What shoes do you run in? Why?


Current favourites are my inov8 X-talon ultra 260. Perfectly suited to our Scottish hills and the mixed terrain they have, and comfy over longer distances.


What has been your best mountain day to date?


Yosemite 2015. Fulfilled a big tick on the bucket list with an ascent of the classic rock route on Half Dome - Snake Dike . Long approach from Camp 4 passing all the iconic spots on the trail before roping up & climbing 8 pitches of the most perfect, exposed rock to summit on Half Dome. Equally long descent down the fixed cables & a weary but satisfied run/stumble back to camp. Top day.



Nancy on Half Dome!


How did ‘mountain craft’ (mountain safety skills and experience) enable you to achieve this?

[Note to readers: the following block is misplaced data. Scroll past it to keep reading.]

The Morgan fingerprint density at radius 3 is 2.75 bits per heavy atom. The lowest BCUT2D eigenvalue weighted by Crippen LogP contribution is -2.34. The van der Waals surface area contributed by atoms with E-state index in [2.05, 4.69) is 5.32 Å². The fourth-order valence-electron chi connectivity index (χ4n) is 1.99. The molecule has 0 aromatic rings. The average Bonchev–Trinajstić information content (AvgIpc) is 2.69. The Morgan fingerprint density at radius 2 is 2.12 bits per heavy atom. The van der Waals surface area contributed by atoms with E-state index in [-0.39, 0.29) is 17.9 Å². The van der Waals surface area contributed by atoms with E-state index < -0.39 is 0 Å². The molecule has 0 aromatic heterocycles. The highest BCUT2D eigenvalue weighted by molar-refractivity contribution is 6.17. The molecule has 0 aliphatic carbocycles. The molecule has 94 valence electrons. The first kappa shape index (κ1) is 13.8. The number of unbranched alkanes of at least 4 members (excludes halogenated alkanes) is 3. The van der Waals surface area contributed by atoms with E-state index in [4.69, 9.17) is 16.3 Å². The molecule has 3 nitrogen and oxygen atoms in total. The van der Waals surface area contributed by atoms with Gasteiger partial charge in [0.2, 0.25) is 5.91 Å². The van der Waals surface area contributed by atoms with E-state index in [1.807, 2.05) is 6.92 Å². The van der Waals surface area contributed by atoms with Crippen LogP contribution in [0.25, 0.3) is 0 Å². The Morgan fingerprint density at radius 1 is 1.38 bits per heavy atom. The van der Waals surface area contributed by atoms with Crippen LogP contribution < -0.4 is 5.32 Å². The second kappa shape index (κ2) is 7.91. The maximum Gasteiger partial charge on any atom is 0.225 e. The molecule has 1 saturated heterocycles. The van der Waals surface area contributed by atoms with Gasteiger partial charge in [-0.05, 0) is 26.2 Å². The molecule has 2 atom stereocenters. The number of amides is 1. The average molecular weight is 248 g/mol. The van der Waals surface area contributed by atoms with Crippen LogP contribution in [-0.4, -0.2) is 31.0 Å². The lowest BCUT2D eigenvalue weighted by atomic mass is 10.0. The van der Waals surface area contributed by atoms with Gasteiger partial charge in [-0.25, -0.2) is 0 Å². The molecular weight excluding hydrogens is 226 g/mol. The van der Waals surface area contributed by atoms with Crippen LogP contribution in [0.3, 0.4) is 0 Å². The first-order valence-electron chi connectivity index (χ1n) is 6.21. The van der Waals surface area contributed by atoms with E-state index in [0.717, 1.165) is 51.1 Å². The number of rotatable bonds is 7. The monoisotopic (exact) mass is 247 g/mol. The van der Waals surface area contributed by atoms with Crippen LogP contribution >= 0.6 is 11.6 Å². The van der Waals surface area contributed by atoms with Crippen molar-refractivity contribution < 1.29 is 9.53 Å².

I guess years of climbing, scrambling, and running in the hills made this possible. Being comfortable with exposure, belays, moving over rock & the trust of experienced climbing friends were all a factor.


 

Nicky Spinks


What is your dream running adventure?


Top dream adventure is a month of hiking in Colombia, Argentina or Kirgizstan! Running wise I'd love to do Tor des Giants, Italy again. A fantastic race that I feel will keep me occupied for years!


What is your favourite bit of kit?


The inov8 Technical Mid Hoodie 2.0.


What shoes do you run in? Why?


inov8 Mudclaws for everything. I need the grip as all my running is in British fells and mountains.


What has been your best mountain day to date?